How The Art of Joseph Ducreux Became a Viral Meme
A French noble, painter, pastelist, miniaturist, and engraver, Joseph Ducreux was a successful portrait artist at the court of Louis XVI of France. He survived the French revolution and worked alongside painters like Élisabeth Vigée Le Brun and Jacques-Louis David.
However, Ducreux is most memorable for his unusual portraits and self-portraits that bring an immediacy and humor to the laborious process of oil painting. Exhibiting strong influences of naturalism, his works are characterized by the artist’s ability to capture a specific facial expression or emotional state. By combining an expressly physiognomic perspective with a self-portrait, his work has laid the foundation for new directions in portraiture.
Interestingly, Ducreux’s portraits have been given a new lease of life in the last 10 years, due to the phenomenon of the internet meme. Thanks to the users of Reddit and Tumblr, these portrait paintings have found their way into popular culture, putting an archaic spin on popular (rap) lyrics.
The Practice of Joseph Ducreux
Born in Nancy, France, Joseph Ducreux (1735 – 1802) artistically trained with his father, who was also a painter. After moving to Paris in 1760, he was the only student of the pastelist Maurice Quentin de La Tour who specialized in portraiture. His oil technique was also largely influenced by Jean-Baptiste Greuz.
Ducreux painted his first portraits of Marie Antoinette at age 34, before she married Louis XVI of France, and soon became a baron and the First Painter to the Queen in rewards for his services. At the outbreak of the French Revolution, he traveled to London and drew the last portrait ever made of Louis XVI before the king’s execution.
After the turmoil of the revolution, the French artist re-established his portrait practice in Paris thanks to his friendship with the painter Jacques-Louis David. He was getting commissions from a range of artists and musicians to create their portraits. These unusual, expressive oil portraits were met with both praise and scorn, but regardless garnered a great deal of notoriety, which, in turn, increased the demand for additional works of this sort.
In his portraits and self-portraits, Ducreux sought to capture a range of facial expressions that we can see every day, on people in general. He was greatly interested in physiognomy, the belief that people can be judged by their appearance, which can more generally be indicative of the favorite scientific theme of the Enlightenment. Departing from the formal and serious nature of traditional portraiture, his works depicted wry grins and comical expressions, pushing the medium into the new directions.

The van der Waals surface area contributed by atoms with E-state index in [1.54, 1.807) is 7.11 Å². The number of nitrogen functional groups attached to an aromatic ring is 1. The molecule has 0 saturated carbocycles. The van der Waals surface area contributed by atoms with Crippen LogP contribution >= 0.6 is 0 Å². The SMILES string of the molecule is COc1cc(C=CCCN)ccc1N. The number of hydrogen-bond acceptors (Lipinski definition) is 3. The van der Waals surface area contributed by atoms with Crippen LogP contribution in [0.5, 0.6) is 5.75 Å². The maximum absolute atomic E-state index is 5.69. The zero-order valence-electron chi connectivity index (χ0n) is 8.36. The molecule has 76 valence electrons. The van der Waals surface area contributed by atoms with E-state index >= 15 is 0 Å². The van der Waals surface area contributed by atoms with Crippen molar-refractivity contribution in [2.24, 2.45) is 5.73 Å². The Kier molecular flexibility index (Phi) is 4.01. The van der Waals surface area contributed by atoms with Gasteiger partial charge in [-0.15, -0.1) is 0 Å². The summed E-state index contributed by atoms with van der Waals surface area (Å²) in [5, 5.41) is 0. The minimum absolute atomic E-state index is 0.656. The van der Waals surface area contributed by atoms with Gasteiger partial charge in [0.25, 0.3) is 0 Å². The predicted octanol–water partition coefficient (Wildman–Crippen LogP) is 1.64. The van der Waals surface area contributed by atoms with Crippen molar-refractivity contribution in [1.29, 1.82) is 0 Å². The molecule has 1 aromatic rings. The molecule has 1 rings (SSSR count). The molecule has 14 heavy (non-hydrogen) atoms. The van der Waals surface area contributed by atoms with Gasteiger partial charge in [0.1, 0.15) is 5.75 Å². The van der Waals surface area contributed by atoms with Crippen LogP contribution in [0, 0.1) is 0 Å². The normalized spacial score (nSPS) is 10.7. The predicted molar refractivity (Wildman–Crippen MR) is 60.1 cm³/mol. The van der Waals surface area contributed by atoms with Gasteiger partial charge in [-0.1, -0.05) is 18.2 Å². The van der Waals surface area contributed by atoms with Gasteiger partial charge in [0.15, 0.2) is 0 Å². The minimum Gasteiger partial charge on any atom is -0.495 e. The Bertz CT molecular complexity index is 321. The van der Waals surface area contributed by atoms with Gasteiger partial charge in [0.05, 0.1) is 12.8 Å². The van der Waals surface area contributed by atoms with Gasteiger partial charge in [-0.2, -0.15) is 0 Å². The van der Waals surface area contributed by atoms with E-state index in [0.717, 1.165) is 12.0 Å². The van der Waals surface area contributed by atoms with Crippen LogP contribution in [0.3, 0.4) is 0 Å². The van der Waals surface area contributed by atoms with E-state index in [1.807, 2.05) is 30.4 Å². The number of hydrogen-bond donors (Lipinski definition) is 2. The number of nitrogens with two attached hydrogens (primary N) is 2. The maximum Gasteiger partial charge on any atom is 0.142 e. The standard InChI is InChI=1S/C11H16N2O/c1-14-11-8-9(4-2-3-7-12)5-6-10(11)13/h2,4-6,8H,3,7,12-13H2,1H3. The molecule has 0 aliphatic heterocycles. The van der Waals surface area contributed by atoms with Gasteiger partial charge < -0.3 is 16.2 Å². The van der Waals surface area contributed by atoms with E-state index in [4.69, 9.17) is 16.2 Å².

One of his famous works is Surprise mixte with Terror, depicting Ducreux himself permeated with exaggerated surprise mixed with terror, as shown in his large eyes, gaping mouth and dramatically extended right hand. Titled after emotions, all of these works were intended to focus on physiognomy as a phenomenon, in itself.
Another famous piece is Self-portrait of the Artist in the Guise of a Mockingbird from 1793, showing the artist with a cane, haughty smirk, and a finger pointing towards the observer. It was this sassy portrait that won Ducreux a second life, revealing the artist’s timeless playfulness and desire to experiment.
The Joseph Ducreux Meme
Since the dawn of the internet, sharing humorous content has been one of its salient purposes. A central unit through which the entertainment is currently being distributed online is the internet meme – a small piece of digital popular culture that is used to convey a variety of purposes ranging from harmless joking to political messaging. In the last ten years, classical art meme mania has exploded, concentrates solely on sharing whimsically reworked pieces of fine art from the Classical period. A Facebook page called Classical Art Memes has become an internet phenomenon with over two million followers and thousands of user comments every day.
It was in 2009 that Self-portrait of the Artist in the Guise of a Mockingbird first penetrated into popular culture when someone archaically rewrote rap lyrics across it. The simple lyrics from Notorious B.I.G’s 1995 song Get Money – “Fuck bitches, get money”, were applied to the painting as “Disregard Females, Acquire Currency”. The meme exploded from there, with a range of internet dwellers superimposing antiquated translation of a range of rap songs lyrics, including “Who let the dogs out?” in the form of “Gentlemen, I inquire, who hath released the hounds?” or “Don’t hate the player, hate the game” translated to “Do not despise the racketeer, instead, despise his sport”. In 2013, this meme came in first place in the Tournament of Memes hosted by Reddit.
One of the main reasons the Joseph Ducreux meme became so popular is that it had the added fun of deciphering the lyrics. Creating and understanding this meme became a modern-day crossword puzzle – first, a person would have to locate a song or quote of interest, then properly translate it, and, lastly, the observer must decode the ancient terminology to the accurate song or quote in which the meme depicts.
The theme of this meme has been revamped to countless variations over the past few years, showing its great flexibility. These include photoshopping a photo of Steve Buscemi’s face over that of Ducreux or the faces of different animals over that of Joseph Ducreux. There is also a variation employing a second painting by Ducreux, a self-portrait of the artist yawning. This meme also turned into merchandise such as figurines, t-shirts, infant attire and much more. It has also drawn more people to the museums to see the original portraits of Ducreux and take a photo next to it.
Featured image: Joseph Ducreux – Self-portrait of the Artist in the Guise of a Mockingbird (detail), ca. 1793; Joseph Ducreux memes. All images Creative Commons.